The development of energy storage solutions, especially for batteries, has been one of the most active industrial fields for many years. The stakes are getting higher to this day with the exponential growth of electric mobility, connected objects and means of communication.
There is one basic principle when talking about electrochemical battery: transforming electrical energy into chemical energy during charging and conversely to restore electrical energy during discharge. This tenet has been used in lead batteries for 150 years. Designed more than 30 years ago, Lithium-ion batteries are as for today the most widespread solution in various sectors. Its very high efficiency (3 times more power than a lead battery of the same weight) and the large number of cycles make it the most efficient solution. Nevertheless, there are many issues to improve existing products: storage capacity, manufacturing cost, safety, ecological cost and of course life expectancy. The work detailed in this application note was focused on these last two points.
Li-ion batteries are made up of a multitude of cells, each one being able of generating a few volts. Every cell is formed of two electrodes that will exchange ions, lithium in Li-ion batteries. These ions come mainly from the electrolyte salts present in the cell. The Li+ ions migrate from the anode to the cathode during the discharge according to a reversible phenomenon that allows the battery to be recharged as shown in the diagrams below.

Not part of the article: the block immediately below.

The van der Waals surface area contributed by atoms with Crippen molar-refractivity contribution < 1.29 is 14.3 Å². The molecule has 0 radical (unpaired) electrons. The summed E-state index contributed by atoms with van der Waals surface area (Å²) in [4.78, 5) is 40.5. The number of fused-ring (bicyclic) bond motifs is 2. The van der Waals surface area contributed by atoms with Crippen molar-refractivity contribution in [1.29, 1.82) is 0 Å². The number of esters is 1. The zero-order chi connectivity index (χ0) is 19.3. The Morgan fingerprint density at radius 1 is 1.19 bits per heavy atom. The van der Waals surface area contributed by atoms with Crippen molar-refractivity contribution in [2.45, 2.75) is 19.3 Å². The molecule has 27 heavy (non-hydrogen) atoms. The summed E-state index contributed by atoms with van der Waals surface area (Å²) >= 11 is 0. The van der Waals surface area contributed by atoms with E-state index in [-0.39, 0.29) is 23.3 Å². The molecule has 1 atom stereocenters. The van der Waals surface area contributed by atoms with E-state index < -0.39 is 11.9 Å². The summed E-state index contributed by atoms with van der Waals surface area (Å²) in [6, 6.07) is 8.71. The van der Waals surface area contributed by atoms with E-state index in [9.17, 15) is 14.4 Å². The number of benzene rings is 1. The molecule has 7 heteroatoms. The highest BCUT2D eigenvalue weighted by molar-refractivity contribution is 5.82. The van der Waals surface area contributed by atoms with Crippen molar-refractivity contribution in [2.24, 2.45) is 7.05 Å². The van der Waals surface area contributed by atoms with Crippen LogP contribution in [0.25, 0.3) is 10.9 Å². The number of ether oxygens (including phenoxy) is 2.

The electrodes of Li-ion batteries consist of a porous network of active particles, a conductive additive and a binder. The 3-dimensional distribution of these 3 components plays a crucial role in the battery’s charge capacity.
The analysis on a very small scale of the chemical components of the electrodes is then an essential key to improve the performance of the batteries.
Conventional means of materials analysis often require the destruction of the sample and do not allow the evolution of a battery to be monitored over the charge and discharge cycles. In addition, these techniques provide two-dimensional information only, which is unsuitable for the analysis of a three-dimensional porous network.
X-Ray micro-tomography provides a technical solution to the challenge of understanding the mechanisms of electrode degradation over cycles:
measurements to follow the phenomenon over time by subjecting
the cell to charge/discharge cycles;